With a project budget in place, contractors can compare the percentage of costs incurred to the progress on the job and spot budgetoverages before the end of the project. The more detailed the breakdown of budget line items, the more information a contractor has to help them determine if the project is on budget.
If a budget overage is found while the project is in progress, the contractor can adjust to offset potential losses. An overage may also be a sign that added work has been performed and the budget needs to be increased, along with the projected income.
In our concrete example, say the contractor noticed that in the first month they spent $30,000 in costs, instead of the budgeted $25,000.The project manager checks with the field and finds out that they had to do some extra work to repair a slab that was damaged. The PM will adjust the budget to reflect this change and look for ways to save money in the future to offset the loss. Since he found the overage early, there are still two months to make up the difference. Without a budget, he may have to wait until the end of the project to discover the cost overrun.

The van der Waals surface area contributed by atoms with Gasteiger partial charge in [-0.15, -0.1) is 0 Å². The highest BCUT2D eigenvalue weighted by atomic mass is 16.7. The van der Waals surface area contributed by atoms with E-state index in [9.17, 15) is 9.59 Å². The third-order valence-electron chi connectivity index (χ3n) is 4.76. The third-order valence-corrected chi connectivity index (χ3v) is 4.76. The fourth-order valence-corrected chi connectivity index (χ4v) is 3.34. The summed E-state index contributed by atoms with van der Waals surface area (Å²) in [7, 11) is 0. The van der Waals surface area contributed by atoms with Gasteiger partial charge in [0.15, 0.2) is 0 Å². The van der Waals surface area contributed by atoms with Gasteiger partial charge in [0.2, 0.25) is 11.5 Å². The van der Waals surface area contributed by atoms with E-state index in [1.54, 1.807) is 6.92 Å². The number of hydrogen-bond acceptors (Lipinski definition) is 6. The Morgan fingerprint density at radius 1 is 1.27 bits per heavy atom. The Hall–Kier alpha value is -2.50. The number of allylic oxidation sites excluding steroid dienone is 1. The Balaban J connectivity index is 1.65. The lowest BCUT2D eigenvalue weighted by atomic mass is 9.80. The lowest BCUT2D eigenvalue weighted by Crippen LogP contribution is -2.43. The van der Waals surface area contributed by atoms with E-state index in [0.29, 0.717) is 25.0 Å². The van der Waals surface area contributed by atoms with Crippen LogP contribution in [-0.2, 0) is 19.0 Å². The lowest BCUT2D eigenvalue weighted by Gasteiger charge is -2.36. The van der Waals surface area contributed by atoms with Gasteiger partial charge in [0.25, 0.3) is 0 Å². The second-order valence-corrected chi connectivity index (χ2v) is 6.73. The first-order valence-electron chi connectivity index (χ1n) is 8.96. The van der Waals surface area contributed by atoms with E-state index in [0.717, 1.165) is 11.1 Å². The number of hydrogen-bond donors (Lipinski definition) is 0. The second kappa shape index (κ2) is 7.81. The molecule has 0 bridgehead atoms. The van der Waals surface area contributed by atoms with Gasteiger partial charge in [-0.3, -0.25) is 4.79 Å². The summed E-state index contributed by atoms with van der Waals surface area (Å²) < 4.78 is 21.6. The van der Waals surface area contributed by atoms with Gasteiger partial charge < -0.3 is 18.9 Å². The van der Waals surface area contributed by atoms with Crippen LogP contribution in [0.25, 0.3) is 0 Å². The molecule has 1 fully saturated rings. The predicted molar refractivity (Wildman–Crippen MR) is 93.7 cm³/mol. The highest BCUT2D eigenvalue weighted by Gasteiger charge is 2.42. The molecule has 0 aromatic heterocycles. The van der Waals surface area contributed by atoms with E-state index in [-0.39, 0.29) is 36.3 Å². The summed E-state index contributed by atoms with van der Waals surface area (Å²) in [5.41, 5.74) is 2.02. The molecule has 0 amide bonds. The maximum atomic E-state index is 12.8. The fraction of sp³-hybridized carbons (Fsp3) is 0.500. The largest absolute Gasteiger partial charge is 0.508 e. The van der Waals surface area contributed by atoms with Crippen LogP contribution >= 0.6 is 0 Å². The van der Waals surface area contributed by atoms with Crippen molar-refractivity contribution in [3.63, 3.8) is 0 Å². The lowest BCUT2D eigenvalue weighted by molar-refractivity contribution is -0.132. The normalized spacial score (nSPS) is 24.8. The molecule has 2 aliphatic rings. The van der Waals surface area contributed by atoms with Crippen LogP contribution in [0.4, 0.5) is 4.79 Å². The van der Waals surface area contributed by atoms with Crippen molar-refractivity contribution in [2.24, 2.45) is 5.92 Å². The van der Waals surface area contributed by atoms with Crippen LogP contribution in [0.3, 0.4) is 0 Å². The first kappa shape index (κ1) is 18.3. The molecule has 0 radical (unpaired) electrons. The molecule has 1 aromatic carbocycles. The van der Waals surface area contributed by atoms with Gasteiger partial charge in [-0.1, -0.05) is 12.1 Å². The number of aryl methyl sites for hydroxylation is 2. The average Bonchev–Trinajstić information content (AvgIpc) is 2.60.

If the contractor finds that a budget overage is due to added work in the field that was requested by the owner (a change order), the project manager can adjust the budget to add the additional costs and potential income from this work. This change is important because it affects the percentage of completion, which informs the amount of income that is recognized for the project.